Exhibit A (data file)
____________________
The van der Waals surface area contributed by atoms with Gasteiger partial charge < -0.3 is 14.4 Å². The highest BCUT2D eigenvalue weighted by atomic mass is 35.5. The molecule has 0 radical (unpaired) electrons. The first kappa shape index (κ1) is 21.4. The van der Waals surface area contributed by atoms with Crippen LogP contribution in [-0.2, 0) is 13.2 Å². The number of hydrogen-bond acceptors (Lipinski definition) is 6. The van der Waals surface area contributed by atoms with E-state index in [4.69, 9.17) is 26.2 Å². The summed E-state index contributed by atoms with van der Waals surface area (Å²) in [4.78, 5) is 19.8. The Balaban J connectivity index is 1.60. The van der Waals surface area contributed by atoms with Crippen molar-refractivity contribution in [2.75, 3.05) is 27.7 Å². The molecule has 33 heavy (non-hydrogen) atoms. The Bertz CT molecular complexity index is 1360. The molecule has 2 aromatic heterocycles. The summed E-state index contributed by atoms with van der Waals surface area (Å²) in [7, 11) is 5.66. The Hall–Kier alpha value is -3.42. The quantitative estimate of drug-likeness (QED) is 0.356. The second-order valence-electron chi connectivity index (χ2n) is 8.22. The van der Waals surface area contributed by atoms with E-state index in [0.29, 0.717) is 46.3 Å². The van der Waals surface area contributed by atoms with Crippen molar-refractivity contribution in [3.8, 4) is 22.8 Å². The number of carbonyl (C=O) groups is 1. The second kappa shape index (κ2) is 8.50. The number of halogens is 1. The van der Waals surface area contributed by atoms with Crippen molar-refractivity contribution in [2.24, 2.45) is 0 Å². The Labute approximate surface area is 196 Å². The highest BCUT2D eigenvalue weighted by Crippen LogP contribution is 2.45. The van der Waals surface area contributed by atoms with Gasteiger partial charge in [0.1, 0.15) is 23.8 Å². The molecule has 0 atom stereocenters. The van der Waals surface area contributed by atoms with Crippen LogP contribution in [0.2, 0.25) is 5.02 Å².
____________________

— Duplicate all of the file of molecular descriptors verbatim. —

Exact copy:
The van der Waals surface area contributed by atoms with Gasteiger partial charge < -0.3 is 14.4 Å². The highest BCUT2D eigenvalue weighted by atomic mass is 35.5. The molecule has 0 radical (unpaired) electrons. The first kappa shape index (κ1) is 21.4. The van der Waals surface area contributed by atoms with Crippen LogP contribution in [-0.2, 0) is 13.2 Å². The number of hydrogen-bond acceptors (Lipinski definition) is 6. The van der Waals surface area contributed by atoms with E-state index in [4.69, 9.17) is 26.2 Å². The summed E-state index contributed by atoms with van der Waals surface area (Å²) in [4.78, 5) is 19.8. The Balaban J connectivity index is 1.60. The van der Waals surface area contributed by atoms with Crippen molar-refractivity contribution in [2.75, 3.05) is 27.7 Å². The molecule has 33 heavy (non-hydrogen) atoms. The Bertz CT molecular complexity index is 1360. The molecule has 2 aromatic heterocycles. The summed E-state index contributed by atoms with van der Waals surface area (Å²) in [7, 11) is 5.66. The Hall–Kier alpha value is -3.42. The quantitative estimate of drug-likeness (QED) is 0.356. The second-order valence-electron chi connectivity index (χ2n) is 8.22. The van der Waals surface area contributed by atoms with E-state index in [0.29, 0.717) is 46.3 Å². The van der Waals surface area contributed by atoms with Crippen molar-refractivity contribution in [3.8, 4) is 22.8 Å². The number of carbonyl (C=O) groups is 1. The second kappa shape index (κ2) is 8.50. The number of halogens is 1. The van der Waals surface area contributed by atoms with Crippen molar-refractivity contribution in [2.24, 2.45) is 0 Å². The Labute approximate surface area is 196 Å². The highest BCUT2D eigenvalue weighted by Crippen LogP contribution is 2.45. The van der Waals surface area contributed by atoms with Gasteiger partial charge in [0.1, 0.15) is 23.8 Å². The molecule has 0 atom stereocenters. The van der Waals surface area contributed by atoms with Crippen LogP contribution in [0.2, 0.25) is 5.02 Å².